Israel’s First Woman UN Ambassador, Under Fire


As Israel makes the case for its military actions in Gaza, international attention is focused on the United Nations, where a newcomer to the world of diplomacy has been thrust front and center.

Less than four months removed from a quiet academic life at home in Israel, UN Ambassador Gabriela Shalev, whose political leanings are perceived to be on the left, is defending her country’s air strikes on Hamas centers, noting in an urgent letter to UN Secretary-General Ban Ki-moon on Saturday night that Hamas “holds the sole responsibility for the latest events” and that “Israel is taking the necessary military action in order to protect its citizens from ongoing terrorist attacks.”

In the days leading up to Israel’s counter-attack, Shalev issued written warnings to the Secretary-General that after enduring rocket attacks on its communities in the South for seven years, Israel’s patience was running out and that it would respond to the ongoing attacks.

“It’s a nightmare,” sighed Shalev, in a rare interview three days before Israel launched its air attacks, noting that the state of limbo at the end of a six-month Hamas-Israel cease-fire “won’t last long.”

“We are hoping Hamas will renew the state of calm,” she said, pointing out that Palestinians are being deprived of truckloads of humanitarian aid due to the increase in attacks. “Their children are suffering, too.”

Shalev, 67, acknowledges that she brings a maternal perspective to her post as her country’s first woman UN ambassador. She believes she was appointed by Foreign Minister Tzipi Livni in part “to show a different face of Israel, that we are not just about war and terror” but rather about the effort to make peace, promote human rights and emphasize Israel’s expertise in areas like medicine, agriculture and high-tech, along with its willingness to lend assistance to other countries.

For now, though, her efforts are geared to insisting that the bloodshed the world is seeing in television footage is the sole responsibility of Hamas.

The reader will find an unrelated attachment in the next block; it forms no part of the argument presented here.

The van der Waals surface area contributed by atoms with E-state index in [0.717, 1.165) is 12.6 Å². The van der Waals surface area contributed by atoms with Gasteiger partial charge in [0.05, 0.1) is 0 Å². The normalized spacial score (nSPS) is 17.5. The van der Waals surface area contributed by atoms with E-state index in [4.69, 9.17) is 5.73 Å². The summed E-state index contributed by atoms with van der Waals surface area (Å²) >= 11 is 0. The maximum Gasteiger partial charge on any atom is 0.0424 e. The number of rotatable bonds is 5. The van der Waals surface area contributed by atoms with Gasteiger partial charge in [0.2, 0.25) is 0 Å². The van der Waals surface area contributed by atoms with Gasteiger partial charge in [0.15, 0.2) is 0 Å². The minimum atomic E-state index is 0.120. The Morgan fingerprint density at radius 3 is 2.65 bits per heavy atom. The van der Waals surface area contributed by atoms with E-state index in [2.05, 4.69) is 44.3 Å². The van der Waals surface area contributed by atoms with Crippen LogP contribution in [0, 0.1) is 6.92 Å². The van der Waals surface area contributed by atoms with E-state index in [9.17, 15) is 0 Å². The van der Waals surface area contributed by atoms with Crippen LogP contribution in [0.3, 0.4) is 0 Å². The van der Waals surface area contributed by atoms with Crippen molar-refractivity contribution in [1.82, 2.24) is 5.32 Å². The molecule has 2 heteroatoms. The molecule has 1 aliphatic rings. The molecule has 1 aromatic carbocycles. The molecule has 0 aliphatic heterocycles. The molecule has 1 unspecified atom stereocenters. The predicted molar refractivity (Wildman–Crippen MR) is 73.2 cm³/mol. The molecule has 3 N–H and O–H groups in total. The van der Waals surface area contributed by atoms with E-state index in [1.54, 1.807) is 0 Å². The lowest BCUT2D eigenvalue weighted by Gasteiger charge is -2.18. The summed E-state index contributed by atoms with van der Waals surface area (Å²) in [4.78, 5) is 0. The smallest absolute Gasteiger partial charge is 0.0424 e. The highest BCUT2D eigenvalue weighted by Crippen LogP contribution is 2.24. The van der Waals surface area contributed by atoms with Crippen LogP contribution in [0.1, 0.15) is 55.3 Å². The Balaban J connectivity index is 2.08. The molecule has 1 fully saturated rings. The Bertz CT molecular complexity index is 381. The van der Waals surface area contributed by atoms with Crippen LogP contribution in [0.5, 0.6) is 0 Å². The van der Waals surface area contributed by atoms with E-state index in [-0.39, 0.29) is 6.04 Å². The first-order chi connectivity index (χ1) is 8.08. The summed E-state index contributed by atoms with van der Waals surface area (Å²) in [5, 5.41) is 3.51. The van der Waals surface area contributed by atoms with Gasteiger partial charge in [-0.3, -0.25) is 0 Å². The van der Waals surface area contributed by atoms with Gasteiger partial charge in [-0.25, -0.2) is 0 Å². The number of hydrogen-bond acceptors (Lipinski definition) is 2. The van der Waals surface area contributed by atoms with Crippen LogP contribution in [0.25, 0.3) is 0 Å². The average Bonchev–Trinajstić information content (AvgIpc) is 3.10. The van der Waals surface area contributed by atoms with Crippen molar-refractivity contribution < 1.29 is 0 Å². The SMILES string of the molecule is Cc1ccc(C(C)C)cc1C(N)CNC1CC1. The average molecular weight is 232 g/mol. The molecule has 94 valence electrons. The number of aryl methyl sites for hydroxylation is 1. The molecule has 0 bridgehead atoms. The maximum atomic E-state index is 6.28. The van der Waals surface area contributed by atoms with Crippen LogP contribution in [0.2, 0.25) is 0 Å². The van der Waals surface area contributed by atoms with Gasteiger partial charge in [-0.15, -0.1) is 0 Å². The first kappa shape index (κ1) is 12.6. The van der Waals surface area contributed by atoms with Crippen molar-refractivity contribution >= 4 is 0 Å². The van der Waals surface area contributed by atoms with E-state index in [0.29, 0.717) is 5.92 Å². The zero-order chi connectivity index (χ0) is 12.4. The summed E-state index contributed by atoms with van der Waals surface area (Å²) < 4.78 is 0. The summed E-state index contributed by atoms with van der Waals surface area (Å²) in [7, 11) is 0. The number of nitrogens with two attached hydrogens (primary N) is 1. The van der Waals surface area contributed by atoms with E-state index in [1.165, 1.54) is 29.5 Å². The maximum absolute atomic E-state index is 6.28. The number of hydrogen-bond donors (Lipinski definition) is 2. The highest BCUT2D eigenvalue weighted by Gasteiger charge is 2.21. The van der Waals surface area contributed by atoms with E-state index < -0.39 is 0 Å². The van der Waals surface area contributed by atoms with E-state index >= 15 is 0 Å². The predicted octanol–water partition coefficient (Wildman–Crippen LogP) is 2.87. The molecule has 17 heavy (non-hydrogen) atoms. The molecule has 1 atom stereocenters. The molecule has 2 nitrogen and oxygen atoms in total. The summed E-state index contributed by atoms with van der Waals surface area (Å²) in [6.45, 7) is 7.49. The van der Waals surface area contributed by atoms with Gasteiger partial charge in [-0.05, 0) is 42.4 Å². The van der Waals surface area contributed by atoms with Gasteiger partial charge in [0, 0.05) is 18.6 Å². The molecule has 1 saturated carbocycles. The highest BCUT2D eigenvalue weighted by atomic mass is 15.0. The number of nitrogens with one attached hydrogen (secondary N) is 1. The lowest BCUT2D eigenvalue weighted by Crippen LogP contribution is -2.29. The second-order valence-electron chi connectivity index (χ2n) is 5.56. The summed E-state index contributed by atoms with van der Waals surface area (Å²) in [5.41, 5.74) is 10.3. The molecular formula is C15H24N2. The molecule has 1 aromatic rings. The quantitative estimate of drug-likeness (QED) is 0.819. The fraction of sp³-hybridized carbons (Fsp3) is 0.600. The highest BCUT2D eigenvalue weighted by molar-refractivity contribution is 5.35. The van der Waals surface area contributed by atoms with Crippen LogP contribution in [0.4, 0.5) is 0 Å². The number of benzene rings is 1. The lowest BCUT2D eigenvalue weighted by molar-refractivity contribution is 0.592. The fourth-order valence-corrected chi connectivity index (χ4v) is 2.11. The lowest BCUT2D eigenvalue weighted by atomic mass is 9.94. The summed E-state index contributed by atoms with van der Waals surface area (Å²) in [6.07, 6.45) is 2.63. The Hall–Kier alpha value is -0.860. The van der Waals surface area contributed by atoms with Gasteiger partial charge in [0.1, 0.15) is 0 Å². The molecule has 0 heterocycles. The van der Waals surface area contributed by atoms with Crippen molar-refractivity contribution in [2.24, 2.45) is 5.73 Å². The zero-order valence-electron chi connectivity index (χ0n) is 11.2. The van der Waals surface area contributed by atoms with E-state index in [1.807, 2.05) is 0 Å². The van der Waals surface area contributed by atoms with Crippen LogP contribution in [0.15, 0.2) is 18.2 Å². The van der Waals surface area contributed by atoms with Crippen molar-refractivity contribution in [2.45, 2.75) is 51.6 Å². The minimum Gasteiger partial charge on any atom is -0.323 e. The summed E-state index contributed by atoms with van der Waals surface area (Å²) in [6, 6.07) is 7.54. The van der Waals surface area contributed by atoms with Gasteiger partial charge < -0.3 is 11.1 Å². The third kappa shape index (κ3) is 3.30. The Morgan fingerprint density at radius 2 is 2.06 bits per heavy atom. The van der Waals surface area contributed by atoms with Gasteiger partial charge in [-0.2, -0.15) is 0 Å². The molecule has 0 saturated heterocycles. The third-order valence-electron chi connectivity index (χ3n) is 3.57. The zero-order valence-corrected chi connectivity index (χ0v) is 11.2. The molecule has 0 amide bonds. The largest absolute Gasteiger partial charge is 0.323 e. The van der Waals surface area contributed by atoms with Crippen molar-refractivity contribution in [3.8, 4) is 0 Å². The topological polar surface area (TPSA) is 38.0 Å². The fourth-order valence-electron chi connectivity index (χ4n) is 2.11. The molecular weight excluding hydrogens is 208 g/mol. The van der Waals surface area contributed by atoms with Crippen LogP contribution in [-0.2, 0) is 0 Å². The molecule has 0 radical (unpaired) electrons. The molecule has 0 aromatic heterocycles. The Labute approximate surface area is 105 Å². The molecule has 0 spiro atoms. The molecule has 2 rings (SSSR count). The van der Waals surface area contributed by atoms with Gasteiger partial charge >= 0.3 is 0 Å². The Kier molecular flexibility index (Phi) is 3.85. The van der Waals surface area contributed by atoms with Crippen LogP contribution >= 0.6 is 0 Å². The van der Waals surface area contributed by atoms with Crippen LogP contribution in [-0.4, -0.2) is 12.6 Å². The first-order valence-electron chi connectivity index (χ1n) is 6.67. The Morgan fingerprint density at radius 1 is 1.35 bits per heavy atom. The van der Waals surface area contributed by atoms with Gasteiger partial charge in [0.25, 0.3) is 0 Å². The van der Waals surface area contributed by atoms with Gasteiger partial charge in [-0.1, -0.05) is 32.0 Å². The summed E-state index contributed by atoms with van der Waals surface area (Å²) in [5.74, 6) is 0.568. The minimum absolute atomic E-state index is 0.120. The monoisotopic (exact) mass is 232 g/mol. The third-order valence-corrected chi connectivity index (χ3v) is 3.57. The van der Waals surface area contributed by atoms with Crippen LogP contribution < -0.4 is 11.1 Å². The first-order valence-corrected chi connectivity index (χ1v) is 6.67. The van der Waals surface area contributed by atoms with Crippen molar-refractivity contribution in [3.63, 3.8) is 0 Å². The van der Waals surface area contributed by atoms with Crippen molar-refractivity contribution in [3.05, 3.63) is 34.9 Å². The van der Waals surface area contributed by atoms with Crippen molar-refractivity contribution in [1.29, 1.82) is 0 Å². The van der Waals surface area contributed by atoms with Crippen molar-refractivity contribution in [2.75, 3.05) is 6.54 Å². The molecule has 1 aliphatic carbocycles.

“It’s tough, very tough,” she said on Monday, having spent three virtually sleepless nights trying to convince fellow diplomats of Israel’s case.

“You know that the Security Council is not balanced, and now even the Russians” are siding with the Arab states.

“This is a diplomatic war and it’s not easy,” she said, expressing gratitude for White House support and the efforts of the American Jewish community.

Shalev spent most of Monday doing “eight or nine television interviews,” noting that a number of questions focused on why there were so many more Palestinian than Israeli casualties.

“But the issue is not proportionality,” she said she told reporters. “Let them look back at eight years of terror attacks” Israelis in the south have endured. “And we never target civilians; Hamas wants to murder our children.”

She asserted that Hamas, and Iran, are “not only enemies of Israel but of the Western world.”

Not A Celebrity

Shalev’s appointment broke the mold in several ways, in addition to gender. She has no professional experience in diplomacy or politics, but rather is a highly respected professor of law, with four decades of teaching at the university level in Israel and the U.S., specializing in contract law. By temperament Shalev is modest, soft-spoken and direct — not the characteristics most associated with the UN post.

While well-known in the legal community, having taught and lectured at a number of universities in Israel, the U.S. and Europe — she was a professor for many years at Hebrew University and was most recently rector of Ono Academic College in Kiryat Ono—Shalev acknowledged that she was “a private person” and that it has “taken me time to understand that the media is part of my job.”

Her appointment was a source of controversy in Israel, where Prime Minister Ehud Olmert and others were said to favor Alon Pinkas, a popular former Israeli Consul General in New York, and foreign ministry officials wanted to see a career diplomat in the UN post.

The Israeli press speculated that Livni, who made the appointment, wanted to show her independence by not going along with Olmert’s choice, and reported that she was close to Shalev.

In truth, Shalev said, she hardly knew Livni and was, in fact, a friend of Olmert’s.